Kindergarten Klopp’s League Cup Win

Believe it or not, I hate talking about referees. I wish we lived in an era when we barely knew who they were, let alone felt like we had to discuss them every week. Sadly, though, the match referees are personalities in their own right and regularly enter the post-match discourse. Ahead of the final, the PGMOL’s Twitter account released a video of Chris Kavanagh, talking about how it was a big game for him and talking us through the manner in which his appointment to the role went about. In my eyes, there is no world in which a professional referee should be making such a video unless it’s for family and friends. The Professional Game Match Officials Limited certainly shouldn’t be releasing such videos onto their social media account, effectively trying to turn its members into celebrities. Not that broadcasters like Sky and TNT Sport help, of course. Any time anything happened in the match yesterday, Sky turned to Mike Dean to offer a defence of the atrocious decisions being made by his mates instead of offering a genuinely neutral take on the matter.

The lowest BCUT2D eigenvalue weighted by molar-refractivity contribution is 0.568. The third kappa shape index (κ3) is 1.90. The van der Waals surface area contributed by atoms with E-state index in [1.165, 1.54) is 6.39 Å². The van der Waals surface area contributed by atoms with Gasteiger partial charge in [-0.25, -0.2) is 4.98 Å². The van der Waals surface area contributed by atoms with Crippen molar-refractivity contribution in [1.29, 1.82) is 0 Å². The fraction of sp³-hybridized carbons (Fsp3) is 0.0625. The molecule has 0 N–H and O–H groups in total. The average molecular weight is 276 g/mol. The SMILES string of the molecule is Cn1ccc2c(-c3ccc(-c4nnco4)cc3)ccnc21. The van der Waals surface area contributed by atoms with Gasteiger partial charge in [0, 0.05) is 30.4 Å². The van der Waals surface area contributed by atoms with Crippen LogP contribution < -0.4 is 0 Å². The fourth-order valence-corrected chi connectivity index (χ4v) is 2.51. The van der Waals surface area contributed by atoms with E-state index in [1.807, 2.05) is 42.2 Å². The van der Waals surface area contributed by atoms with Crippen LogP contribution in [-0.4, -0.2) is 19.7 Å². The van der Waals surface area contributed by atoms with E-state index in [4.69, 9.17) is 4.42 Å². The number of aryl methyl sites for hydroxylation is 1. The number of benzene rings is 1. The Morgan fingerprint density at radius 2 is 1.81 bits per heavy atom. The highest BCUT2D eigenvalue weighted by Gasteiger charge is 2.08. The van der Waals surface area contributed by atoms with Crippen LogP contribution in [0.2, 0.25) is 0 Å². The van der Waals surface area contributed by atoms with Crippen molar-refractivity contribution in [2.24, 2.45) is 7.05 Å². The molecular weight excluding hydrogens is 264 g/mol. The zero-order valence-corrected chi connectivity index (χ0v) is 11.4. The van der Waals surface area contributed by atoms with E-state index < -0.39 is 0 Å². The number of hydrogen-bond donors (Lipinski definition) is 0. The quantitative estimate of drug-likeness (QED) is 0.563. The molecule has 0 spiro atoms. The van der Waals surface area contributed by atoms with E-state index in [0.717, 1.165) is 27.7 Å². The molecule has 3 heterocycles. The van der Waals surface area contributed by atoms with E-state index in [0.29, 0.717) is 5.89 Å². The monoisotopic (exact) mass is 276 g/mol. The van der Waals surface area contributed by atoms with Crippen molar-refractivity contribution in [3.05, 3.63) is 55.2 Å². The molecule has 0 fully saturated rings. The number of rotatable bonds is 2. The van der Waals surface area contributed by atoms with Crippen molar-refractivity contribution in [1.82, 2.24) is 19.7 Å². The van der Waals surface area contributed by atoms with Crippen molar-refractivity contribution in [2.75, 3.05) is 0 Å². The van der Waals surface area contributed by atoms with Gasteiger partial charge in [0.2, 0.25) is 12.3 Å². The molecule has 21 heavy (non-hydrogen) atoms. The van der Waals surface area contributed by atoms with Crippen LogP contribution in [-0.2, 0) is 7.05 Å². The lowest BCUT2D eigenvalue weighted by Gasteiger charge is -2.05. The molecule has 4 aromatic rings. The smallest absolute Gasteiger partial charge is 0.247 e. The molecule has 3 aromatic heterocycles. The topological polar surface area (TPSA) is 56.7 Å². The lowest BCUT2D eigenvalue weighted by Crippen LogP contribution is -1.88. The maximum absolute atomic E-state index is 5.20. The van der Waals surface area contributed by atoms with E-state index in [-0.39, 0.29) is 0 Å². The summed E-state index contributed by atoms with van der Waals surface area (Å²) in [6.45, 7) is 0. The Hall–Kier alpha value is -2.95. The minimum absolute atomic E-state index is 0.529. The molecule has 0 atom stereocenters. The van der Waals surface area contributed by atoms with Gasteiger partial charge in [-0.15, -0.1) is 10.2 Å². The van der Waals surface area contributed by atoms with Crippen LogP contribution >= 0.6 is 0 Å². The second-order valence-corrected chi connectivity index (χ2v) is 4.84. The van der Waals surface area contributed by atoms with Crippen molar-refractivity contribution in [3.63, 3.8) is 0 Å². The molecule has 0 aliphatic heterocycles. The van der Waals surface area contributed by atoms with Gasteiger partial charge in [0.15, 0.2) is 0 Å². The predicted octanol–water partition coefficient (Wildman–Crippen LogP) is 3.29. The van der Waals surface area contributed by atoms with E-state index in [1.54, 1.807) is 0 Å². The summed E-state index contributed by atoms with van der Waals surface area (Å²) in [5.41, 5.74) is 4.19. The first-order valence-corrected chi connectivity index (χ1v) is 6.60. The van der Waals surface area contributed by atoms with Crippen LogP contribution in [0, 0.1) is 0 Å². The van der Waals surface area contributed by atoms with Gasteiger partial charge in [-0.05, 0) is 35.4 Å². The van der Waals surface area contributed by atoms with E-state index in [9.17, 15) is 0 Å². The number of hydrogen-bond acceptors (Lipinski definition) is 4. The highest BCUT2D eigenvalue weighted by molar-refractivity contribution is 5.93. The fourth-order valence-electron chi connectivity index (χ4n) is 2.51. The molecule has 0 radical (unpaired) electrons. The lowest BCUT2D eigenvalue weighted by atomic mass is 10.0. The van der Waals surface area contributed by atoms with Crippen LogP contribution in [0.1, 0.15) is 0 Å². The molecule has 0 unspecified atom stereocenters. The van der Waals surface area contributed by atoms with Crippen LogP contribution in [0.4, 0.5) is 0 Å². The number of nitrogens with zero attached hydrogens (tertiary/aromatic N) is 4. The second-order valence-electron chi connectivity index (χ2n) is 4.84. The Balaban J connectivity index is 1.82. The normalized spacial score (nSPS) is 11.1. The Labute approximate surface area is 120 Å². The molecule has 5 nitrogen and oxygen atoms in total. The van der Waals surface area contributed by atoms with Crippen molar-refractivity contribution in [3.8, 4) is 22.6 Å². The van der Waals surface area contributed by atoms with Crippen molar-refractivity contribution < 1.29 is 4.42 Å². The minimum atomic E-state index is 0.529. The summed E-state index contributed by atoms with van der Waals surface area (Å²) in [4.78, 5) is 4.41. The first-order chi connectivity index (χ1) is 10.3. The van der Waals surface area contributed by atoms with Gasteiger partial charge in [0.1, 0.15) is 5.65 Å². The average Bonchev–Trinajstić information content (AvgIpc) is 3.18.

Chris Kavanagh entered the match determined not to ‘spoil’ anything by brandishing a card too early. What that meant was that Chelsea’s players knew that they could get away with being overtly physical, safe from any sort of repercussions from the referee. Moises Caicedo should have been shown a yellow card early on in the match but wasn’t. The result was that he could go flying into tackles without worrying that he’d be sent off. That, in turn, led to him injuring Ryan Gravenberch with a tackle that should have been a red card on its own, even without a second yellow. That it wasn’t even given as a free-kick tells you everything that you need to know about Kavanagh’s level of refereeing. Moan about the Video Assistant Referee system all you want, but it is the same incompetent idiots running it as refereeing matches, so scrapping it isn’t going to make anything better. The disallowed goal was an absolute joke, with referees seemingly desperate to rule out goals if they can. The level of refereeing Liverpool have faced this season is truly horrific.